The Dome Chronicles: DIY
By Garry Leeson
In 1972, a boxcar from Toronto containing a menagerie of farm animals and an eager young couple pulled into the station platform in Kingston, Nova Scotia. They were bound for a deserted hundred-acre farm on the South Mountain, determined to preserve the foundations of farmsteads past while constructing a geodesic dome. They were pioneers of the future, armed with respect for tradition and an irrepressible sense of humour. They didn’t call themselves farmers. They were back-to-the-landers. Farming was industry and their calling was sustainability. Over the next forty years, through flood and fire, triumph and catastrophe, they persevered, unwittingly sowing the seeds for the modern small-farm movement.
Andrea and I were taking time off from building our dome to make an obligatory visit to her parents’ summer home north of Montreal. A cocktail party, my least favourite thing, was in full swing and Andrea was doing the rounds making small talk. I, however, was hunkered by a wall, nursing a drink, feeling out of place and avoiding eye contact lest I be drawn into performing the required pleasantries.
A conversation started close to me and I overheard a woman say, “We tried and tried but we couldn’t find a house that suited us so we’ve decided to build our own.” I made a quick assessment of her and husband and found myself wanting to interrupt and say, “That sounds great. Which of you, you or your banker husband, is the carpenter?” Nothing irks me more, especially when I’m nursing a pair of blistered hands, than to hear someone say they are going to build. My Dad would have looked at the couple and said, “They couldn’t build a button for an outhouse door.”
What they ought to have said was that they had hired a surveyor, an architect, a project manager, and a host of trades people to cater to their every whim.
Unlike real do-it-yourselfers, they will never feel the incredible primal satisfaction of creating their own shelter.
Canada was once a nation of true do-it-yourselfers. Our ancestors had to be. Many of us came from immigrants who were shuffled off crowded ships and sent out into the woods or onto the prairies with little more than a gun and an axe. Until the 1940’s we were primarily a nation of farmers who, with the help of neighbours, built their own houses and barns and had the skills to tackle almost anything required of them. It was an issue of economics: no one, aside from the landed gentry, could afford to hire specialized tradesmen. After WW2 people began forsaking the land for the seemingly easier life in the big cities and things began to change. The people who picked up their lunch boxes and headed for the assembly lines slowly ceased to be self-reliant. Only a few subsequent generations retained the talent and resources to build their own homes and maintain them. Even if they had chosen to emulate their ancestors, the prime urban locations were too expensive and the 9-5 drudgery left little time for building projects. The stories of immigrant masons who smuggled a few bricks home daily until they had enough to build their own home were myths.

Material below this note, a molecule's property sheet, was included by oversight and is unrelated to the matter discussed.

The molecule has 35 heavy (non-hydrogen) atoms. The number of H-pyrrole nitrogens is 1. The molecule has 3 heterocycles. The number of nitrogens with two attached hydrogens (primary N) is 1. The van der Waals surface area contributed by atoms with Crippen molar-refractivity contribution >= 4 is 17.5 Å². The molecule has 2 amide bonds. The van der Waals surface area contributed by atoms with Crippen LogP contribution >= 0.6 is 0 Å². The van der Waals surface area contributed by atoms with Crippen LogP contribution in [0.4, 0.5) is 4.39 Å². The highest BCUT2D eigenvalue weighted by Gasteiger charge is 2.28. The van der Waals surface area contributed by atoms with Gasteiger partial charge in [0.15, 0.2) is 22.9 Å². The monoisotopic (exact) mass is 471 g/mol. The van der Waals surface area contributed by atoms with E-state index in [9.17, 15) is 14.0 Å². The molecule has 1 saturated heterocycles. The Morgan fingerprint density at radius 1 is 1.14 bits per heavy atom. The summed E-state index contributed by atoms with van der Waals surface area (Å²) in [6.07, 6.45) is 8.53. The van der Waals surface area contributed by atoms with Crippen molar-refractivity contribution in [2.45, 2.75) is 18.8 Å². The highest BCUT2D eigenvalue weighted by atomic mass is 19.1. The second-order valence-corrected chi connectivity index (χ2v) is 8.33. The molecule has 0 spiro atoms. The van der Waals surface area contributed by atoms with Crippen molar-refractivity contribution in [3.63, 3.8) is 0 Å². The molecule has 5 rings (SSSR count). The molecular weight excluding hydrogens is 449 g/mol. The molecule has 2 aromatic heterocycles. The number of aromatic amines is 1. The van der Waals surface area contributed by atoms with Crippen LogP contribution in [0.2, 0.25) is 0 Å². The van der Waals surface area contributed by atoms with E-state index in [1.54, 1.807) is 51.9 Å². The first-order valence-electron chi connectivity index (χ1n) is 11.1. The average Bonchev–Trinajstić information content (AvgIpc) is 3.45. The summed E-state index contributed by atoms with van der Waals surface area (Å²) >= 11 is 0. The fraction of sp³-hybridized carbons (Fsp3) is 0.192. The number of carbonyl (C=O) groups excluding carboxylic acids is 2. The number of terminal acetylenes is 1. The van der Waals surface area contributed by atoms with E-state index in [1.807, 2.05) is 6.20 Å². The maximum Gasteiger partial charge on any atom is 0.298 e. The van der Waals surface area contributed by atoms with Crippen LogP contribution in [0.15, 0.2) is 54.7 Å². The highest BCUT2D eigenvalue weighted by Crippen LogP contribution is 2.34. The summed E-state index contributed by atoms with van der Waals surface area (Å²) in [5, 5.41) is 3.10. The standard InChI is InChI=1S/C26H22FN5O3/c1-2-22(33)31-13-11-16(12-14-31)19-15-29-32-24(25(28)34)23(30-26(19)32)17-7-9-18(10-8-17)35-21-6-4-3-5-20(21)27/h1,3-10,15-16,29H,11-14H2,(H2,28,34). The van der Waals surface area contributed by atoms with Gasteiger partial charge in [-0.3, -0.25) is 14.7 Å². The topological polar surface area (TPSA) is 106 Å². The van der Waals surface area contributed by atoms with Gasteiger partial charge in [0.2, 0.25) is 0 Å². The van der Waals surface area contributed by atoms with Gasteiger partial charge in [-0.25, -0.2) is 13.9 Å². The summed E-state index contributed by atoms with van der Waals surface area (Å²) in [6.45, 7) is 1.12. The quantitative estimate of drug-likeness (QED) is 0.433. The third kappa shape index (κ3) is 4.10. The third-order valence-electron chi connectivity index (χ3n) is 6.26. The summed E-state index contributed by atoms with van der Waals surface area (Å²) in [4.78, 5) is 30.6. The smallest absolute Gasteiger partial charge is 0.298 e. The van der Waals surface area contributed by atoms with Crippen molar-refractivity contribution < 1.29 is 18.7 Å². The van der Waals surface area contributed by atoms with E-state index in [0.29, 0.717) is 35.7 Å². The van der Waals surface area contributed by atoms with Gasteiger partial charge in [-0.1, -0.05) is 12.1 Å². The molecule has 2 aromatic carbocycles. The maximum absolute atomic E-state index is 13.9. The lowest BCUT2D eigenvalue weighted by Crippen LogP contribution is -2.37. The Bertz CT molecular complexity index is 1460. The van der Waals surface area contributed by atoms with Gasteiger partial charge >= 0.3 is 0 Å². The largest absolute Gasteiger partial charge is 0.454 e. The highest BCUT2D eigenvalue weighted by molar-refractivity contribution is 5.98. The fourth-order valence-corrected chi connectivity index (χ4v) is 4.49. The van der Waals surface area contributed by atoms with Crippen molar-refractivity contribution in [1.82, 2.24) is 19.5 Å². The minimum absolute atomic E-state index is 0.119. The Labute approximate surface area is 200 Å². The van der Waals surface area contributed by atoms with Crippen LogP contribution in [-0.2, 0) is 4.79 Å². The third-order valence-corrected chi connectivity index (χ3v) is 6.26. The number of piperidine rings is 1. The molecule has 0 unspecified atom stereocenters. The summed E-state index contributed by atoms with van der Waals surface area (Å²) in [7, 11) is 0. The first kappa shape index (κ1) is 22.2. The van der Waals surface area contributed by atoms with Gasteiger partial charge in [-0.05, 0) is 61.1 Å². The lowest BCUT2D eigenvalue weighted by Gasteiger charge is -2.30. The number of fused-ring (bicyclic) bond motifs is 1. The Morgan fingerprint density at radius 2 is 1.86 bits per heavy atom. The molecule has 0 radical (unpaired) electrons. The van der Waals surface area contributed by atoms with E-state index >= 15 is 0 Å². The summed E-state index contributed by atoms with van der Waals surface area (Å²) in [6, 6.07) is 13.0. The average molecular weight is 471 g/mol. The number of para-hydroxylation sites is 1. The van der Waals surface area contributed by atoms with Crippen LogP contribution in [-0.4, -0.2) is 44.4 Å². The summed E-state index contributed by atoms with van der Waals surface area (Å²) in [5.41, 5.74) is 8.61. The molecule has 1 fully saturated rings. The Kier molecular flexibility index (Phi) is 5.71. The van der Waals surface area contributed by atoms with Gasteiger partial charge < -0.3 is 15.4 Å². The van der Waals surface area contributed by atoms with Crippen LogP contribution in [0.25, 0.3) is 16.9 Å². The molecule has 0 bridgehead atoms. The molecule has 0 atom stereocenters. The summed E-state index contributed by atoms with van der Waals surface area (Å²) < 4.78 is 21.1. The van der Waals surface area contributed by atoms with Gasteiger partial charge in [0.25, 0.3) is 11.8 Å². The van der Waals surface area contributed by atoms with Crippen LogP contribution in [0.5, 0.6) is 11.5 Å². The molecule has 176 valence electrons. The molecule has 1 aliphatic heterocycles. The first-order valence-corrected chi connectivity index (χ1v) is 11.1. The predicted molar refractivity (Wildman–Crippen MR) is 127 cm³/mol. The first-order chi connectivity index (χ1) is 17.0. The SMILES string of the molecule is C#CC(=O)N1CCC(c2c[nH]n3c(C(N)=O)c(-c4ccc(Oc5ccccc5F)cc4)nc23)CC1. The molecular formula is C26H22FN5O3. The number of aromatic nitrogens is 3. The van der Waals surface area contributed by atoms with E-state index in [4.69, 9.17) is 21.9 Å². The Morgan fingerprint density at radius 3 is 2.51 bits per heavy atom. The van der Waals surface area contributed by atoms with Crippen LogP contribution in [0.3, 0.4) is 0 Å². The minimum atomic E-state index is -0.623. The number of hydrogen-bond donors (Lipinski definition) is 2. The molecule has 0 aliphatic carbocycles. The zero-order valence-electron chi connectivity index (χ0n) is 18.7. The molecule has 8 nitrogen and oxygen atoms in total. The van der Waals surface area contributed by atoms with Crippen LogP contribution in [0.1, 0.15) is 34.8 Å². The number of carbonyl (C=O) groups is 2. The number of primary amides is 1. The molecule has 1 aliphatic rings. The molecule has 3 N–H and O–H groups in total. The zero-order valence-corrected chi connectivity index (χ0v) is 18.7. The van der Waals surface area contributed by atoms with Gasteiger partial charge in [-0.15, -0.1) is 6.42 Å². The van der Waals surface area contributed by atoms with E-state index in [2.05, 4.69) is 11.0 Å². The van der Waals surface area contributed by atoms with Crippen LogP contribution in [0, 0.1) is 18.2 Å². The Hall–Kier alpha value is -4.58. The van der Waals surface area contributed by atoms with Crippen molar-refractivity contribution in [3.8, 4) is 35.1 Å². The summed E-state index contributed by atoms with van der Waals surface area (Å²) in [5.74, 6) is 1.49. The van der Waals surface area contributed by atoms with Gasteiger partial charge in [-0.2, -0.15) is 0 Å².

My father was the last of a breed, the jack of all trades, the quintessential handyman: farmer, blacksmith, auto mechanic, carpenter, bricklayer, plumber, electrician – you name it, he could do it. Too my shame, only a minimal of what he was capable rubbed off on me. In 1972 when Andrea and I followed Trudeau’s call for young Canadians to go back to the land, my Dad was still alive and I tried to garner as much of his wisdom as I could. Unfortunately he wasn’t with us for very long and we were on our own.
Remembering that long ago conversation at the cocktail party in Quebec, I have had some second thoughts about the assumptions and judgments I was making. I was close to dislocating a shoulder patting myself on the back for my few accomplishments and discounting theirs. For all I know that woman back in Quebec might have evolved into an interior decorator and landscaper and her husband, when he could tear himself away from his ledgers, might have a full cabinet making shop in the basement of their mansion. I see so many young people these days filling their spare time with useful DIY projects and I am heartened, having the greatest respect for those who have chosen to use their own hands. The recent response of almost everybody to the DIY marketing ploys of the building supply and hardware companies are proof positive that a very human instinct still lurks close to the surface in all us.
Almost anyone can, with determination, do it him or herself. If Andrea and I have managed to keep a roof over our heads, anybody can!